We all know we should stretch—especially runners—but sometimes it's hard to know where to focus our attention.
Well, we have good news! Local runner and yogi Kristin Smart has recently started a class just for runners. We sat down with her and chatted about yoga and what poses are most beneficial for us to add to our routines for improving performance, strength, and flexibility.
What came first for you? The running or the yoga?
Running was my first love. I quickly became an elite distance runner, but it was consuming my life in a high-energy, high-strung kind of way. I soon found I needed a bit more of a balance and turned to yoga to train both my body and my brain to find more calm, stillness and of course to reap the benefits of stretching out my over-used and extremely tight running muscles! I practised yoga for several years before I took my yoga teacher training (which was not so long ago) when I quit my full-time job and moved over to the island from Vancouver.
How has yoga changed your running?
I wouldn't say it necessarily changed my running, but it made it feel easier. By improving flexibility and range of motion, I was able to take bigger, better strides while running fast, with less risk of injury or tearing tight muscles. It has also helped with focus: being present in the moment and able to slow the breath, and just being really in tune with my body and how it is feeling.
In general, what areas of a runner's body benefit most from yoga?
Honestly, all of it! It works the upper body which is so often neglected entirely by runners while stretching the tight spots, strengthening the core, the glutes, and even works the small stabilising muscles in the feet and ankles which running alone doesn't target. All of this combined makes for a stronger and less injury-prone runner!
When we think of yoga, we mainly think about stretching, but it also takes a lot of strength. What is your favourite strengthening pose for runners?
Oh, that's tough. I have a few favourites, but if I had to pick one, I'd have to say single leg bridges. That REALLY gets into those weaker glute muscles while still working the core and legs!
And your favourite stretching pose?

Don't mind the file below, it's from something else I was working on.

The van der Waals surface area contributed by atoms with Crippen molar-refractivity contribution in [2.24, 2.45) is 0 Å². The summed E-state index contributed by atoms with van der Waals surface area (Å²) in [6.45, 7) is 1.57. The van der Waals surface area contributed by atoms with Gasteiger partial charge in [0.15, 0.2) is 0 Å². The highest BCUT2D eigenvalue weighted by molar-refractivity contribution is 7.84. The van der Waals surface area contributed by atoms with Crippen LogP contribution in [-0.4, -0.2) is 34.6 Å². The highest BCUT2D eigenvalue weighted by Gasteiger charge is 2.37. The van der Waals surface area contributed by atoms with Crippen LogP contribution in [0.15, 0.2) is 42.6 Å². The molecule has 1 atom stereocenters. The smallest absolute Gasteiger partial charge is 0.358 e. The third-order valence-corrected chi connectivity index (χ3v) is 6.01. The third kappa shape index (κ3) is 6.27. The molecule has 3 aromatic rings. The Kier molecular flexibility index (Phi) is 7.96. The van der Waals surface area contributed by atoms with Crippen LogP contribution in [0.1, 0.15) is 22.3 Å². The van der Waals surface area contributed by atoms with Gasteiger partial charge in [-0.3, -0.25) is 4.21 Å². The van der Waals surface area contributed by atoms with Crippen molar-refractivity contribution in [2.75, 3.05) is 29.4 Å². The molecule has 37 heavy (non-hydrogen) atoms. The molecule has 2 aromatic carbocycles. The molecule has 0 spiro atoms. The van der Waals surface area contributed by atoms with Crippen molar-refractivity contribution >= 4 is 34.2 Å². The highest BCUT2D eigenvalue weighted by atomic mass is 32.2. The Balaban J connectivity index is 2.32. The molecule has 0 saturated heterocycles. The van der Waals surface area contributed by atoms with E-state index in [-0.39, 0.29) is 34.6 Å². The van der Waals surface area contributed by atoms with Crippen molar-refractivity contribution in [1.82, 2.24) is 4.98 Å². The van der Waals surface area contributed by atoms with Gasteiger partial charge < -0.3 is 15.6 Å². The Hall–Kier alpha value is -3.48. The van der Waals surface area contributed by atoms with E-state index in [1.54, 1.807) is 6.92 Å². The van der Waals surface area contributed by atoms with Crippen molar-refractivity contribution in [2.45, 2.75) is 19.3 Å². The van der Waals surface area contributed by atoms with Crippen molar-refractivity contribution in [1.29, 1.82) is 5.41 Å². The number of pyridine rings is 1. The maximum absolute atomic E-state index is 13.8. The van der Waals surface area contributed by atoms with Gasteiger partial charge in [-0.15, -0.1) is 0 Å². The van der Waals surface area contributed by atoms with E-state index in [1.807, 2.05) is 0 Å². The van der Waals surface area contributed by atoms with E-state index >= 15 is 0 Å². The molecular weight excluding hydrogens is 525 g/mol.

Favourite stretch is definitely the low-lunge dragon pose. There are a few variations I like, and all of them can get deep into the hips and thighs.
How many times a week should a runner do a yoga sequence? Can it be done the same day as a run workout?
I have always found that two times a week is plenty when trying to keep up a regular run schedule and life! You would see the most progress with two or three times a week, but it's still worthwhile if you can only make it out once!
As for if it can be done the same day as a run, I think you have to listen to your own body. For myself, I will still go after a hard run workout because yoga is the opposite thing to me. I don't go there to compete with the person next to me. If I'm tired I'll take the easy version of a pose and I don't care if I can't bend as far as anybody else. You should do whatever you feel is most beneficial to your own body. If you feel way too tired after running, then, of course, don't go! Often though, you will find that going to yoga will re-energise your body—even if you thought you wouldn't make it through.
Finally, when and where is your Yoga for Runners class? Do I have to register in advance?
Yoga for Runners is every Monday at 7 PM at the Cowichan Wellness Center: #204-225 Canada Ave, Duncan, BC. There is no advance registration required—just show up a few minutes early to sign in when you arrive! Your first class is free, and after that it's $10 per session (cash only).
Anything else we should know?
If you have a mat and props, please bring them, but there are a couple of mats that can be borrowed and blocks to use. Also, bring a water bottle!
See you Monday at 7 PM!